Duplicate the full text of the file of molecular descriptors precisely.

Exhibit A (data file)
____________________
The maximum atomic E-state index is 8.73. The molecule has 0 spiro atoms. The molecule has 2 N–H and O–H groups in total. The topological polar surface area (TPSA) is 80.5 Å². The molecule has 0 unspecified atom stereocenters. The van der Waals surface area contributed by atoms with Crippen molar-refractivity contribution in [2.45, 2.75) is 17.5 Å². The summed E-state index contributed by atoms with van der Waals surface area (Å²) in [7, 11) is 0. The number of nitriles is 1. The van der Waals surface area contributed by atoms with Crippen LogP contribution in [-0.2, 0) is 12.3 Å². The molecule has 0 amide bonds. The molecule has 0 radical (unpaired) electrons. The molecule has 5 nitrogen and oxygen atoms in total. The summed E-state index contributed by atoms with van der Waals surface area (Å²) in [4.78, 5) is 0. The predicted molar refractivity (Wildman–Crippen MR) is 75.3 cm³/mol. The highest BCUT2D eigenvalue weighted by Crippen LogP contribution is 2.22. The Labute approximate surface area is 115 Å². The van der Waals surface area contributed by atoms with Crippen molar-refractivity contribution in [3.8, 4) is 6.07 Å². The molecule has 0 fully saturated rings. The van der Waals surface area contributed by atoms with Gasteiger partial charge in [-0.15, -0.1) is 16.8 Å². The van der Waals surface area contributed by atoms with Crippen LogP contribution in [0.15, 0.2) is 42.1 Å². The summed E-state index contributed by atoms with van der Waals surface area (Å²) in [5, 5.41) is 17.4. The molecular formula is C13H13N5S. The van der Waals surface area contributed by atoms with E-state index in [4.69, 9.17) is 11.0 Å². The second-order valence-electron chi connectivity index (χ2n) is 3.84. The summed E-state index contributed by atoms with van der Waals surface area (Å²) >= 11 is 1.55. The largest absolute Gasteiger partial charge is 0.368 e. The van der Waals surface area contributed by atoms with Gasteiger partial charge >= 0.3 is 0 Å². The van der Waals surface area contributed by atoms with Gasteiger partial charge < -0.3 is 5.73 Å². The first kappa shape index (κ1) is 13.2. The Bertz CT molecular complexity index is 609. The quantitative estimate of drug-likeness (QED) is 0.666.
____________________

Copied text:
The maximum atomic E-state index is 8.73. The molecule has 0 spiro atoms. The molecule has 2 N–H and O–H groups in total. The topological polar surface area (TPSA) is 80.5 Å². The molecule has 0 unspecified atom stereocenters. The van der Waals surface area contributed by atoms with Crippen molar-refractivity contribution in [2.45, 2.75) is 17.5 Å². The summed E-state index contributed by atoms with van der Waals surface area (Å²) in [7, 11) is 0. The number of nitriles is 1. The van der Waals surface area contributed by atoms with Crippen LogP contribution in [-0.2, 0) is 12.3 Å². The molecule has 0 amide bonds. The molecule has 0 radical (unpaired) electrons. The molecule has 5 nitrogen and oxygen atoms in total. The summed E-state index contributed by atoms with van der Waals surface area (Å²) in [4.78, 5) is 0. The predicted molar refractivity (Wildman–Crippen MR) is 75.3 cm³/mol. The highest BCUT2D eigenvalue weighted by Crippen LogP contribution is 2.22. The Labute approximate surface area is 115 Å². The van der Waals surface area contributed by atoms with Crippen molar-refractivity contribution in [3.8, 4) is 6.07 Å². The molecule has 0 fully saturated rings. The van der Waals surface area contributed by atoms with Gasteiger partial charge in [-0.15, -0.1) is 16.8 Å². The van der Waals surface area contributed by atoms with Crippen LogP contribution in [0.15, 0.2) is 42.1 Å². The summed E-state index contributed by atoms with van der Waals surface area (Å²) in [5, 5.41) is 17.4. The molecular formula is C13H13N5S. The van der Waals surface area contributed by atoms with E-state index in [4.69, 9.17) is 11.0 Å². The second-order valence-electron chi connectivity index (χ2n) is 3.84. The summed E-state index contributed by atoms with van der Waals surface area (Å²) >= 11 is 1.55. The largest absolute Gasteiger partial charge is 0.368 e. The van der Waals surface area contributed by atoms with Gasteiger partial charge >= 0.3 is 0 Å². The van der Waals surface area contributed by atoms with Gasteiger partial charge < -0.3 is 5.73 Å². The first kappa shape index (κ1) is 13.2. The Bertz CT molecular complexity index is 609. The quantitative estimate of drug-likeness (QED) is 0.666.